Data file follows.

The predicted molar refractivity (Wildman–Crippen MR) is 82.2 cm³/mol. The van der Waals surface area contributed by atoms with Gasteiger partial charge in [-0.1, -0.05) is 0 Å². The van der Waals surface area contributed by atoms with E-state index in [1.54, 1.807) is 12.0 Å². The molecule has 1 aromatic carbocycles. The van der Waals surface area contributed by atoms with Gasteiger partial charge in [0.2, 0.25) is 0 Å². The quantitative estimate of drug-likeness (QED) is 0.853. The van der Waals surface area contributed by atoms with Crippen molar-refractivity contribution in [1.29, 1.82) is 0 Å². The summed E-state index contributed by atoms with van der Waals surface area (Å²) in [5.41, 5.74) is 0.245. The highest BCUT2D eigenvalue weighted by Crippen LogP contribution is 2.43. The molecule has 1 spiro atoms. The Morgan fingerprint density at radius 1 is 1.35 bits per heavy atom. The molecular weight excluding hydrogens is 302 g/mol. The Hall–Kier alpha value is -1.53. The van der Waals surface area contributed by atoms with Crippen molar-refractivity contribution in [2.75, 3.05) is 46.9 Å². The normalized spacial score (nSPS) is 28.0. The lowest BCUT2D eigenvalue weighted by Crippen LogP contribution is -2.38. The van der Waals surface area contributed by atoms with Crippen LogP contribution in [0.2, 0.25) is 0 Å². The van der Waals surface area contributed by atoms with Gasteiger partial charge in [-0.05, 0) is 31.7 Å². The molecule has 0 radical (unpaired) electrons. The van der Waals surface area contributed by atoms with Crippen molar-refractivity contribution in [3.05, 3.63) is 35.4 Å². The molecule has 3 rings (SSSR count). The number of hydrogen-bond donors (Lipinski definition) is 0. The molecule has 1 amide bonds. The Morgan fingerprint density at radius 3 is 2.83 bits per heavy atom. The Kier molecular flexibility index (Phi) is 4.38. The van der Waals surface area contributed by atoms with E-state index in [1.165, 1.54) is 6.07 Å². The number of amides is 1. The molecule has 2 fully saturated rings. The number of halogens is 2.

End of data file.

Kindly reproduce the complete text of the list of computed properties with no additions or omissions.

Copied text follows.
The predicted molar refractivity (Wildman–Crippen MR) is 82.2 cm³/mol. The van der Waals surface area contributed by atoms with Gasteiger partial charge in [-0.1, -0.05) is 0 Å². The van der Waals surface area contributed by atoms with E-state index in [1.54, 1.807) is 12.0 Å². The molecule has 1 aromatic carbocycles. The van der Waals surface area contributed by atoms with Gasteiger partial charge in [0.2, 0.25) is 0 Å². The quantitative estimate of drug-likeness (QED) is 0.853. The van der Waals surface area contributed by atoms with Crippen molar-refractivity contribution in [1.29, 1.82) is 0 Å². The summed E-state index contributed by atoms with van der Waals surface area (Å²) in [5.41, 5.74) is 0.245. The highest BCUT2D eigenvalue weighted by Crippen LogP contribution is 2.43. The molecule has 1 spiro atoms. The Morgan fingerprint density at radius 1 is 1.35 bits per heavy atom. The molecular weight excluding hydrogens is 302 g/mol. The Hall–Kier alpha value is -1.53. The van der Waals surface area contributed by atoms with Crippen molar-refractivity contribution in [2.75, 3.05) is 46.9 Å². The normalized spacial score (nSPS) is 28.0. The lowest BCUT2D eigenvalue weighted by Crippen LogP contribution is -2.38. The van der Waals surface area contributed by atoms with Crippen LogP contribution in [0.2, 0.25) is 0 Å². The van der Waals surface area contributed by atoms with Gasteiger partial charge in [-0.05, 0) is 31.7 Å². The molecule has 0 radical (unpaired) electrons. The van der Waals surface area contributed by atoms with Crippen molar-refractivity contribution in [3.05, 3.63) is 35.4 Å². The molecule has 3 rings (SSSR count). The number of hydrogen-bond donors (Lipinski definition) is 0. The molecule has 1 amide bonds. The Morgan fingerprint density at radius 3 is 2.83 bits per heavy atom. The Kier molecular flexibility index (Phi) is 4.38. The van der Waals surface area contributed by atoms with E-state index in [1.165, 1.54) is 6.07 Å². The number of amides is 1. The molecule has 2 fully saturated rings. The number of halogens is 2.